UNDATED (AP) — Johnson & Johnson’s second-quarter profit soared 73%, thanks to strong sales growth, particularly in its medical device and diagnostics segment, as hospitals and the health care industry as a whole continue recovering from the coronavirus pandemic. The health care giant also got a boost from favorable currency exchange rates and hiked its sales and profit forecasts sharply for the year. The world’s biggest maker of health care products on Wednesday reported net income of $6.28 billion, or $2.35 per share, in the quarter. That easily topped Wall Street projections. Revenue totaled $23.31 billion, up 27.1%, but vaccine sales were tiny.

EARNS-ANTHEM

Medicaid growth helps insurer Anthem beat Q2 expectations

INDIANAPOLIS (AP) — Anthem topped second-quarter expectations even though the health insurer’s profit tumbled as patients who hunkered down last year at the start of the COVID-19 pandemic started seeking care again. Growing enrollment in government-funded programs like Medicaid and Medicare Advantage helped Anthem balance the jump in care use. The Blue Cross-Blue Shield insurer also booked more revenue from its IngenioRx business, which runs pharmacy benefits. Anthem also said Wednesday that it was raising its forecast for 2021. The insurer now expects earnings to be greater than $25.50 per share, which also tops the average expectation on Wall Street.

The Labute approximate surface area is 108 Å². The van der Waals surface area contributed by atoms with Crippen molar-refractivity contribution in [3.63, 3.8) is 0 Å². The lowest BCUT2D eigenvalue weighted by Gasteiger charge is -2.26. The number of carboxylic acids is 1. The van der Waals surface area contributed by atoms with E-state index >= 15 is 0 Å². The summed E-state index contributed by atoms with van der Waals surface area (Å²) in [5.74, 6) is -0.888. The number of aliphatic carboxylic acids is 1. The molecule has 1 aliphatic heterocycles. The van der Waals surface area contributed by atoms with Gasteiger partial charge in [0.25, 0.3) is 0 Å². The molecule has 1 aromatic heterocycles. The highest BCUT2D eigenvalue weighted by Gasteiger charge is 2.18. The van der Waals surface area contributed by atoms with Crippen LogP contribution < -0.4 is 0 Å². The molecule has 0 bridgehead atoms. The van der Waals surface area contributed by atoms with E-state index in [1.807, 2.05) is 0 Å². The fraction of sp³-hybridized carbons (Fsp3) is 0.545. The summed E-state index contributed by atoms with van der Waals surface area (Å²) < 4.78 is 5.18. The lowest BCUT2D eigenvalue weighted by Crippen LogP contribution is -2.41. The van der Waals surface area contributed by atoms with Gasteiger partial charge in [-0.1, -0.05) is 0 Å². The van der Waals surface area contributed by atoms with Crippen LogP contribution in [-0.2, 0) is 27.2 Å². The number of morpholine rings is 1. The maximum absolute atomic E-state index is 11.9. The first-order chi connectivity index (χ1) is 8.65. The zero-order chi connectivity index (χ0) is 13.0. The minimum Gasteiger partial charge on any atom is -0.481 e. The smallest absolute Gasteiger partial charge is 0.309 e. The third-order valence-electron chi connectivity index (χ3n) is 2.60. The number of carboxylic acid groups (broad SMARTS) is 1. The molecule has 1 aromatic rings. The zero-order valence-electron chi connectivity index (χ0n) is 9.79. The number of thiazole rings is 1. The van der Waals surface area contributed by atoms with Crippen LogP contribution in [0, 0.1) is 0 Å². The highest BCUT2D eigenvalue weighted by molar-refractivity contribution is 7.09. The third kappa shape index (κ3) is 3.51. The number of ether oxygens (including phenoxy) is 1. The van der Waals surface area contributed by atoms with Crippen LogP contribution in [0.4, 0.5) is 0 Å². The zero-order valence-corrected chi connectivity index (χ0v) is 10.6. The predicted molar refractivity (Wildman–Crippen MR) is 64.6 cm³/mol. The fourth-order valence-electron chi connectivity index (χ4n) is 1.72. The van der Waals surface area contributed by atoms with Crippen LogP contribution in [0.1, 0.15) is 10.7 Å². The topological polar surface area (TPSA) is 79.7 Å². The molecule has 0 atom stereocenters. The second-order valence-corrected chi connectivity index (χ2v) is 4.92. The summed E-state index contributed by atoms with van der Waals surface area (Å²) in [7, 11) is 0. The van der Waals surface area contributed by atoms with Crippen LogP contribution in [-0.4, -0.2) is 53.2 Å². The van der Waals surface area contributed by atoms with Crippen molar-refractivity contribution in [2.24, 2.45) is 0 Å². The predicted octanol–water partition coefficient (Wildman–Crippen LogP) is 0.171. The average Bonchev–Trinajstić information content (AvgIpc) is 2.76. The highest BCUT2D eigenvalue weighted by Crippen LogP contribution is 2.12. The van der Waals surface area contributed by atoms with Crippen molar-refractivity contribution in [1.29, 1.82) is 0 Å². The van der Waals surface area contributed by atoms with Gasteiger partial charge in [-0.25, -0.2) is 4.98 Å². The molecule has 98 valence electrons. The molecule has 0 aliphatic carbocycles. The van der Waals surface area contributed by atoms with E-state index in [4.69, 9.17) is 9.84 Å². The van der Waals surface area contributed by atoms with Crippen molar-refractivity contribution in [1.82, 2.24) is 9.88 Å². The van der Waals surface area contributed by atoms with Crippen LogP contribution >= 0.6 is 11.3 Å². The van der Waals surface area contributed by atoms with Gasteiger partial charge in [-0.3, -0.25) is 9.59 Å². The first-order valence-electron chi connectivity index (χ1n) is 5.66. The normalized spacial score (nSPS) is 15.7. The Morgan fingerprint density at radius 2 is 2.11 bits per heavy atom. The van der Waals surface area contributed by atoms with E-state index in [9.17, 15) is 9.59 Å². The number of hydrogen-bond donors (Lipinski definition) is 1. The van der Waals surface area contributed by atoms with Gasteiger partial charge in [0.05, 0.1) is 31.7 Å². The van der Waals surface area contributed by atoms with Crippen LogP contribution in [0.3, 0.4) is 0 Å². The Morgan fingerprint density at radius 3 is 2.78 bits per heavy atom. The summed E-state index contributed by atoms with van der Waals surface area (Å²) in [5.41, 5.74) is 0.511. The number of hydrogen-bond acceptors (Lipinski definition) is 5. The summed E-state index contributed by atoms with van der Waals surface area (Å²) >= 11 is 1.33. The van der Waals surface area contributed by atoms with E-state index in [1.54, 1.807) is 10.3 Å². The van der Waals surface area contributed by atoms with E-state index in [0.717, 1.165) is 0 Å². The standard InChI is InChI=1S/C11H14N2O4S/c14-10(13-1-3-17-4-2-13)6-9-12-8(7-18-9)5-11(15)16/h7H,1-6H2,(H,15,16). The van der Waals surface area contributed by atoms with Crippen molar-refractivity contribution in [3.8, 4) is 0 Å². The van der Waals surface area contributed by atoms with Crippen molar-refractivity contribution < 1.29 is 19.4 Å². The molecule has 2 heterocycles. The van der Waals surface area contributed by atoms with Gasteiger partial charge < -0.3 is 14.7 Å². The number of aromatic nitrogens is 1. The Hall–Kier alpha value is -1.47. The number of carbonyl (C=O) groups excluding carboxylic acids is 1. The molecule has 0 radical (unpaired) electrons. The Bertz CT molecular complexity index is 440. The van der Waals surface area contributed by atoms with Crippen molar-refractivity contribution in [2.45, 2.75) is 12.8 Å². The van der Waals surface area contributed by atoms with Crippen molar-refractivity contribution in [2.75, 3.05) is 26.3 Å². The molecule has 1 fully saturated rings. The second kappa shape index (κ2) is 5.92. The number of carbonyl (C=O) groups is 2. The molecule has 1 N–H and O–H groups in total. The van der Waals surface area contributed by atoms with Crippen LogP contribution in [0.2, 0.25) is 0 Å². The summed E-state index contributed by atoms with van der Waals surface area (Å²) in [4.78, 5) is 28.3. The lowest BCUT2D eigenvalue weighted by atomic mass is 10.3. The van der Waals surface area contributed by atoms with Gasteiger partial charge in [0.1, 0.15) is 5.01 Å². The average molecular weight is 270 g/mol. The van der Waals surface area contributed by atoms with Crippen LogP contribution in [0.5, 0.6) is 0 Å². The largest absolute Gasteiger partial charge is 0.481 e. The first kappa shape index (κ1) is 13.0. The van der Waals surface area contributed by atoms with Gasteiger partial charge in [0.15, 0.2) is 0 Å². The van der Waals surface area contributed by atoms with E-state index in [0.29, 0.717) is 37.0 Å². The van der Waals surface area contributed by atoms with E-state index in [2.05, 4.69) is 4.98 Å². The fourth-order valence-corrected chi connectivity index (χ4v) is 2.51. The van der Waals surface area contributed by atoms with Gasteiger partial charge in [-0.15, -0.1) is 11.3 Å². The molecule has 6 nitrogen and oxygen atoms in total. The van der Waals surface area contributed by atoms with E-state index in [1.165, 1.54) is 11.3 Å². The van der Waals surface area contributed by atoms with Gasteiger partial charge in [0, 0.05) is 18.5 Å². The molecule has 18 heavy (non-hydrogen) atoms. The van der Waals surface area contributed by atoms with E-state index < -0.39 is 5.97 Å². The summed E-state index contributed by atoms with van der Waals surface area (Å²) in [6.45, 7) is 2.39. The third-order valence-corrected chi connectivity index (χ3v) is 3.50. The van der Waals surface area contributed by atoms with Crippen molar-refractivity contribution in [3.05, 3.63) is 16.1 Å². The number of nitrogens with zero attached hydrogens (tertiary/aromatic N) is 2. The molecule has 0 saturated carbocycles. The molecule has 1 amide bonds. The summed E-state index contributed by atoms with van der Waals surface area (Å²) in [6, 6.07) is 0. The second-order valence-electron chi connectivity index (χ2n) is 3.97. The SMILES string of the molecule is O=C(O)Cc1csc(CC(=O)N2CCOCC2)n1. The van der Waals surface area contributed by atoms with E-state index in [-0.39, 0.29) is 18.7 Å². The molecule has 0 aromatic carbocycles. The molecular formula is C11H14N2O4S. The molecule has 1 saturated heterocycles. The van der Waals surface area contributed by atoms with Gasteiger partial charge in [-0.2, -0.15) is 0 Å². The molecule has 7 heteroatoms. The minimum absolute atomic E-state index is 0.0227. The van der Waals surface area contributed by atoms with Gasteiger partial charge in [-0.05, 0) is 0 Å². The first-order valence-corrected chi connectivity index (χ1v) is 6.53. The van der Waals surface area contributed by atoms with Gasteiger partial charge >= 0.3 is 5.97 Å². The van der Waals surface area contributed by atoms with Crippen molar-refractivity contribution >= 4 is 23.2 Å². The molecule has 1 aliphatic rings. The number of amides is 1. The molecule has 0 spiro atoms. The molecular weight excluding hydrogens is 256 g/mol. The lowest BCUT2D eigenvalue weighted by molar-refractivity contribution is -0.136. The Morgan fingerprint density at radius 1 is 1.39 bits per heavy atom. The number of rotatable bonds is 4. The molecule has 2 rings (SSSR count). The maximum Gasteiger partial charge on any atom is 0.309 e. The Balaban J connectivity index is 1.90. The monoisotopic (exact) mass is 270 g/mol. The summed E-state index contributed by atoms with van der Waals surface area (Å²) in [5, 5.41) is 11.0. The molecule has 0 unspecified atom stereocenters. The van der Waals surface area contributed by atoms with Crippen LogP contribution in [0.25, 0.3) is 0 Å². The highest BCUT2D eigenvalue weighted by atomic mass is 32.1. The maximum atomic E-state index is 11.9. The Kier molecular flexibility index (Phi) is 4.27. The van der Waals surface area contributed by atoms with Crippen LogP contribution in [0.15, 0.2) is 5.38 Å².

COCA-COLA-RESULTS

Coke sales surge in Q2 as re-openings gain momentum

UNDATED (AP) — Coca-Cola’s sales are rebounding faster than expected as the impact of the pandemic abates. The Atlanta-based soft drink giant said its revenue jumped 42% to $10.1 billion in the April-June period. That was well ahead of Wall Street’s forecast and slightly better than the same period in 2019. Coke Chairman and CEO James Quincey said the recovery remains uneven, but as vaccination rates increase, consumers are returning to their pre-pandemic routines. Coke saw growth in fountain demand as restaurants, stadiums, movie theaters and other venues reopened. The company raised its earnings forecast for the year based on the results.

FORD-LYFT PARTNERSHIP

Ford, Argo AI to deploy autonomous vehicles on Lyft network

DETROIT (AP) — Ford Motor Co. and a self-driving vehicle company it partly owns will join with the Lyft ride-hailing service to offer autonomous rides on the Lyft network. The service using Ford vehicles and a driving system developed by Argo AI will begin in Miami later this year and start in Austin, Texas, in 2022. The companies say it will begin with human backup drivers and go fully autonomous on an unspecified date. The companies say the vehicles will gather data to lay the groundwork to deploy 1,000 Ford robotaxis on the Lyft network in multiple markets in the next five years.

CONSUMERS-RIGHT TO REPAIR

Agency eyes ‘right-to-repair’ rules to aid consumers, shops

WASHINGTON (AP) — Consumers would be freer to repair their broken cellphones, computers, videogame consoles and even tractors themselves or to use independent repair shops under changes eyed by federal regulators that target manufacturers’ restrictions. The regulators say repair restrictions often fall most heavily on minority and low-income consumers. Responding to a new competition directive from the Biden White House, the Federal Trade Commission is moving toward writing new rules aimed at helping small repair businesses and saving consumers money on repair costs. Unavailable parts, instruction manuals, design restrictions and locks on software have made many consumer products harder to fix.